Attracting Top Talent: Recruiting and Retaining the Industry’s Best and Brightest

With the student housing industry continuing to grow in both size and institutional clout, demand has never been higher for qualified staff. A devoted and talented on-site team can set a property apart from the pack, leading to greater lease conversions and a stellar reputation in competitive markets.

“Over the past several years, market-rate multifamily has largely caught up to the student housing sector in becoming highly amenitized as a means of attracting renters,” says Josh Logelin, managing director at Specialty Consultants, a firm which specializes in recruiting real estate and construction executives for major companies. “In many geographies, that product is in direct competition with student housing for the same tenants — and that has resulted in a tug of war for talent as well, particularly in the area of marketing and leasing. We are seeing attrition in those areas more so than in property operations.”

Moving up the corporate ladder, efforts to retain staff begin as early as an employee’s first day. Providing proper training, opportunities for growth and a positive, success-oriented workplace atmosphere are all paramount to attracting and keeping a talented and passionate roster of employees.

Attracting Talent

The first step in recruiting top workers is investing in the company’s image. “We believe the ‘attract’ phase is one of the keys to recruiting talent and we are always looking to get our name out there, even prior to a position opening up,” says Peter Lynch, head of people and culture at Cardinal Group Cos. “A strong social media presence is really important. We like to make sure that our talent advisors and other thought leaders are out talking about what makes our company different and creating an employee-value proposition. This ensures that we are finding employees that are a good culture-fit because we are sharing our story.”

One of the most commonly touted keys to success in recruiting and retaining talent is allowing for growth within an organization. While hiring from other companies or industries can bring fresh perspective, internal promotions are highly sought after and bolster a higher level of retention.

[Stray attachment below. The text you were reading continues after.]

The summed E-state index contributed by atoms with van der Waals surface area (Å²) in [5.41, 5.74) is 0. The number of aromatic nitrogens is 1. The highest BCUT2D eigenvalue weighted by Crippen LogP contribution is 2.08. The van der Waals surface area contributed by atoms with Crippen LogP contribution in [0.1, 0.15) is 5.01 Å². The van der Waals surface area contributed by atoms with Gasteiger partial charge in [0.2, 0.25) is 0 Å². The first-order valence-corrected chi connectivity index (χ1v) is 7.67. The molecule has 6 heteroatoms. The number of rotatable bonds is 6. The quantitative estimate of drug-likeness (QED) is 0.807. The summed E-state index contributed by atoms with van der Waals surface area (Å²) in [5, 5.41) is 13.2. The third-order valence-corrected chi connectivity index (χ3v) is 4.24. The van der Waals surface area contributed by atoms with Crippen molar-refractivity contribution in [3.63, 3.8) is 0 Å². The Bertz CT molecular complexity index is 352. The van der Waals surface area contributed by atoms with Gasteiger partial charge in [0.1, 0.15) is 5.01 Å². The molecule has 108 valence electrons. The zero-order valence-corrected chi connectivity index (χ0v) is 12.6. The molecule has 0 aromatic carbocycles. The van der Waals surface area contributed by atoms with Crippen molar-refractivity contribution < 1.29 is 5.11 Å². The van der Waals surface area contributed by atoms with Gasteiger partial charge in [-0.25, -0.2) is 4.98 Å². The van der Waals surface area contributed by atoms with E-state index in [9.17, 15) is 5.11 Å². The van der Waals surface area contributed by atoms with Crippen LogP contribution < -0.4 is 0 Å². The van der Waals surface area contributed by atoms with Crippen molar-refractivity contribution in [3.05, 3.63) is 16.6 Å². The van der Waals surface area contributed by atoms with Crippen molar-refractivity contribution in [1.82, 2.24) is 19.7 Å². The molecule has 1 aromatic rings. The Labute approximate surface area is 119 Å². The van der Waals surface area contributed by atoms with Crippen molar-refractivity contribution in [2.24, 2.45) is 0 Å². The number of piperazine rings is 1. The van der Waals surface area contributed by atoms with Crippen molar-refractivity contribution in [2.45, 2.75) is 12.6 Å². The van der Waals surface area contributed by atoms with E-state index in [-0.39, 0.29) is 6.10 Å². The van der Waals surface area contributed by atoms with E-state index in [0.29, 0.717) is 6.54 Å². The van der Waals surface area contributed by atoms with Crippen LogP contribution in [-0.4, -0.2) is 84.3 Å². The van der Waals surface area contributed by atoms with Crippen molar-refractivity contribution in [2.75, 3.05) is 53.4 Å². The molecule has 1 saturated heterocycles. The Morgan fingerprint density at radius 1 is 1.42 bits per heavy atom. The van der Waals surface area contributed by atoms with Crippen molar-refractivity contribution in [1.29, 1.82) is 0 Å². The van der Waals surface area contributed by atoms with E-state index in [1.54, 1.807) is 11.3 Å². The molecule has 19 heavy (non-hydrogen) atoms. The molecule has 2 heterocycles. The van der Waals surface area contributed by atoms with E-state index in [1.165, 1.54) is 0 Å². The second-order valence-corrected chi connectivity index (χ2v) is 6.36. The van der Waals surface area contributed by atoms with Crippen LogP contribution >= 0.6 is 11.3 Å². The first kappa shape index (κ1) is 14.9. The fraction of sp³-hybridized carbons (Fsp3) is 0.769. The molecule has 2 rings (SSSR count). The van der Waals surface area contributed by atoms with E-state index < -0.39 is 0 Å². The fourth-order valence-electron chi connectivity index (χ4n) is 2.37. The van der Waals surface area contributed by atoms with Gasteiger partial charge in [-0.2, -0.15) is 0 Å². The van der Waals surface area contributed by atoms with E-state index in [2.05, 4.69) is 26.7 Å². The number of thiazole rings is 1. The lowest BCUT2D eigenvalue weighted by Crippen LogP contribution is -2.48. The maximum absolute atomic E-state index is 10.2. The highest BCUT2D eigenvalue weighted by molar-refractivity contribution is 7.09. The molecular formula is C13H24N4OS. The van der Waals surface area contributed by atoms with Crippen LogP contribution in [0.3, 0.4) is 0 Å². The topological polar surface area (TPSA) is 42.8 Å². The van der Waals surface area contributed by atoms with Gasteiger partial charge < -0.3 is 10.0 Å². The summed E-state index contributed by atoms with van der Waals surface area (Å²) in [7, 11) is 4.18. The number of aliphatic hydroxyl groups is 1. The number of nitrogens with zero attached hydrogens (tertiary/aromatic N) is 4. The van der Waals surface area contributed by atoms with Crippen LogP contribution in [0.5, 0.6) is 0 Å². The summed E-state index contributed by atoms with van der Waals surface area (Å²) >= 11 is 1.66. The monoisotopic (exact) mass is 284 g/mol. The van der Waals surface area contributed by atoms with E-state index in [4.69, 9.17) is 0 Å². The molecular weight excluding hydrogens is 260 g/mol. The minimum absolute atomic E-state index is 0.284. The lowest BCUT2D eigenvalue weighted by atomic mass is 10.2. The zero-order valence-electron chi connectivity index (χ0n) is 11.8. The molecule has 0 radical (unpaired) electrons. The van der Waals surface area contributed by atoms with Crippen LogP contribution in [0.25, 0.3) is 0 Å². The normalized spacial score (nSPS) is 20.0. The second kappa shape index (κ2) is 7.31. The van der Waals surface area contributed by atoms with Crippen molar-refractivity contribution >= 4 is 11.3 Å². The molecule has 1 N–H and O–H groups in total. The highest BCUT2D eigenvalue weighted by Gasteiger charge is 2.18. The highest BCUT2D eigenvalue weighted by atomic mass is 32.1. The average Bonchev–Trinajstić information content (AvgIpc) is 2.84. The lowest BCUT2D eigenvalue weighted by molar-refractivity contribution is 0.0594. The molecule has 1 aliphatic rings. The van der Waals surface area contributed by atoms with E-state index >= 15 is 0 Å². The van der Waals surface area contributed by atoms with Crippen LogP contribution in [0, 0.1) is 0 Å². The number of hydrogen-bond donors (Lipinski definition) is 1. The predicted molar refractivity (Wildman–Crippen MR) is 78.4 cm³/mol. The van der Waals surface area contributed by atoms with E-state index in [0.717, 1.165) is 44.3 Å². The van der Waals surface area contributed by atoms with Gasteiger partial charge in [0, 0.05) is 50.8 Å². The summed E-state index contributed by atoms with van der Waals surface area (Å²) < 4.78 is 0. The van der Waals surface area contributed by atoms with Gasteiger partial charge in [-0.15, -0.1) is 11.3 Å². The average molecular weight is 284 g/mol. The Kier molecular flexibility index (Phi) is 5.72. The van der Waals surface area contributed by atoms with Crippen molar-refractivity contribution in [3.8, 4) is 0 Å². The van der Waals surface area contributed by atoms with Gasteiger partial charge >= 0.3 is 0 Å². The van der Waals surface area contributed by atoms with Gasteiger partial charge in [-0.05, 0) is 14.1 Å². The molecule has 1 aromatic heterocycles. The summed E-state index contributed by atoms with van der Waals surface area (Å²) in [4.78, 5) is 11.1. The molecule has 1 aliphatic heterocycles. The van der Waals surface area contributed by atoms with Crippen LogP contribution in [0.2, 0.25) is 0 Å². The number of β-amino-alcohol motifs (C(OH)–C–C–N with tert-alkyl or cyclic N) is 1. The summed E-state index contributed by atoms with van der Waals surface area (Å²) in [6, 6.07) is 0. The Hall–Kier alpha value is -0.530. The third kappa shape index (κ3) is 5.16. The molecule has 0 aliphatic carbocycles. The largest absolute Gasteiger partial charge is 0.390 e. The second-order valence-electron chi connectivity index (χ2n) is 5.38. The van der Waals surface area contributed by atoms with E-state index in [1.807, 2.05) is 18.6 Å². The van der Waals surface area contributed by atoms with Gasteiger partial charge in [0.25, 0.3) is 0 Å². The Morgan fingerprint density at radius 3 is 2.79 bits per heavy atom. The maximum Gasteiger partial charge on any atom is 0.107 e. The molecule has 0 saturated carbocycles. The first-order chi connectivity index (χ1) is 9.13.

“Recruiting and finding great talent is becoming more and more of a challenge,” says Julie Bonnin, COO of Asset Living. “Part of our growth is creating opportunities for our employees to move up within our organization, and that means training strong talent organically from the site level. Our regional site team is required to identify one or two bright stars within their portfolio and we will invest a lot of time into grooming those employees for success. We’re also constantly interviewing individuals — even when positions aren’t open — because we recognize how difficult it is to find talent in the industry today. ”

Lynnette Mouton, vice president of business processes at Aspen Heights Partners, also points to the importance of helping employees advance their careers. “Our secret weapon to recruiting top talent is truly our people,” she says. “Open spaces are often filled by candidates referred to the opportunity by a current employee or by current employees interested in advancing their career within the company. Referrals and promotions are an optimal recruitment tool because they provide a balance of incorporating outside perspective and leveraging in-house experience to continue evolving our company.” 

A large percentage of available positions at Peak Campus are filled by existing employees. “We know it is vital to our success that we develop and grow our internal talent,” says Jennifer Hill, the company’s chief people officer. “We have programs that provide a variety of opportunities for continued growth and development to get our people ready for their next opportunity. When we do recruit externally, we target our Peak alumni and also rely heavily on employee referrals.”